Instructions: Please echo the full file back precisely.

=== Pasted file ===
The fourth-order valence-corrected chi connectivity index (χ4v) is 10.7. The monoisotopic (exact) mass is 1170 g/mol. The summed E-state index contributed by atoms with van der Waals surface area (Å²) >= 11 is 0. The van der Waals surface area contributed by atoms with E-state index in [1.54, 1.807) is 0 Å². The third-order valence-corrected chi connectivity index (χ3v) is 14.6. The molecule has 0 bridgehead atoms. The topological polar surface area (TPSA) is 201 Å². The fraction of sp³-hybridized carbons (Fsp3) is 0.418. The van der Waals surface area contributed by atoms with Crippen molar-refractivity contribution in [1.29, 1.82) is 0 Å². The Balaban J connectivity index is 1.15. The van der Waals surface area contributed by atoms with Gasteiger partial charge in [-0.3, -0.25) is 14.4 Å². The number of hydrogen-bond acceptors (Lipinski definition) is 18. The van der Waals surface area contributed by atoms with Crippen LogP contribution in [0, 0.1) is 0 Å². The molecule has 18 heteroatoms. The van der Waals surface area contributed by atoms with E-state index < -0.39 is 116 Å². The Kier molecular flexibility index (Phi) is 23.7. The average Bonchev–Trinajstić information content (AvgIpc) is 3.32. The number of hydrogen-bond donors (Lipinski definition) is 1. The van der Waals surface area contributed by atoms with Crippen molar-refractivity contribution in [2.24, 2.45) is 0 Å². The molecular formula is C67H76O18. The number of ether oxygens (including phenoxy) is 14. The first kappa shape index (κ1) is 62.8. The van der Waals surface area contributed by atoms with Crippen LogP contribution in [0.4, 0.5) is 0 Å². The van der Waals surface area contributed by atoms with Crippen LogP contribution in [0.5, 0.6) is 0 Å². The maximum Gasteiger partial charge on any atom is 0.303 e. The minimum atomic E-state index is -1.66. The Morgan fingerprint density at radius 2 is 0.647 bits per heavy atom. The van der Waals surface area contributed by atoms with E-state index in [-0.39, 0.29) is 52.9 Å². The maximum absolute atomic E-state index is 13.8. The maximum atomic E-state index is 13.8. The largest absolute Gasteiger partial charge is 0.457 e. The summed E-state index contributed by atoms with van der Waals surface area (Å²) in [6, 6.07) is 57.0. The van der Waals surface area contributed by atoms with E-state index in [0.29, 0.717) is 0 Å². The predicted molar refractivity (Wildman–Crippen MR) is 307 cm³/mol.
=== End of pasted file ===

The fourth-order valence-corrected chi connectivity index (χ4v) is 10.7. The monoisotopic (exact) mass is 1170 g/mol. The summed E-state index contributed by atoms with van der Waals surface area (Å²) >= 11 is 0. The van der Waals surface area contributed by atoms with E-state index in [1.54, 1.807) is 0 Å². The third-order valence-corrected chi connectivity index (χ3v) is 14.6. The molecule has 0 bridgehead atoms. The topological polar surface area (TPSA) is 201 Å². The fraction of sp³-hybridized carbons (Fsp3) is 0.418. The van der Waals surface area contributed by atoms with Crippen molar-refractivity contribution in [1.29, 1.82) is 0 Å². The Balaban J connectivity index is 1.15. The van der Waals surface area contributed by atoms with Gasteiger partial charge in [-0.3, -0.25) is 14.4 Å². The number of hydrogen-bond acceptors (Lipinski definition) is 18. The van der Waals surface area contributed by atoms with Crippen LogP contribution in [0, 0.1) is 0 Å². The molecule has 18 heteroatoms. The van der Waals surface area contributed by atoms with E-state index < -0.39 is 116 Å². The Kier molecular flexibility index (Phi) is 23.7. The average Bonchev–Trinajstić information content (AvgIpc) is 3.32. The number of hydrogen-bond donors (Lipinski definition) is 1. The van der Waals surface area contributed by atoms with Crippen molar-refractivity contribution in [2.24, 2.45) is 0 Å². The molecular formula is C67H76O18. The number of ether oxygens (including phenoxy) is 14. The first kappa shape index (κ1) is 62.8. The van der Waals surface area contributed by atoms with Crippen LogP contribution in [0.4, 0.5) is 0 Å². The van der Waals surface area contributed by atoms with Crippen LogP contribution in [0.5, 0.6) is 0 Å². The maximum Gasteiger partial charge on any atom is 0.303 e. The minimum atomic E-state index is -1.66. The Morgan fingerprint density at radius 2 is 0.647 bits per heavy atom. The van der Waals surface area contributed by atoms with E-state index in [-0.39, 0.29) is 52.9 Å². The maximum absolute atomic E-state index is 13.8. The maximum atomic E-state index is 13.8. The largest absolute Gasteiger partial charge is 0.457 e. The summed E-state index contributed by atoms with van der Waals surface area (Å²) in [6, 6.07) is 57.0. The van der Waals surface area contributed by atoms with E-state index in [0.29, 0.717) is 0 Å². The predicted molar refractivity (Wildman–Crippen MR) is 307 cm³/mol.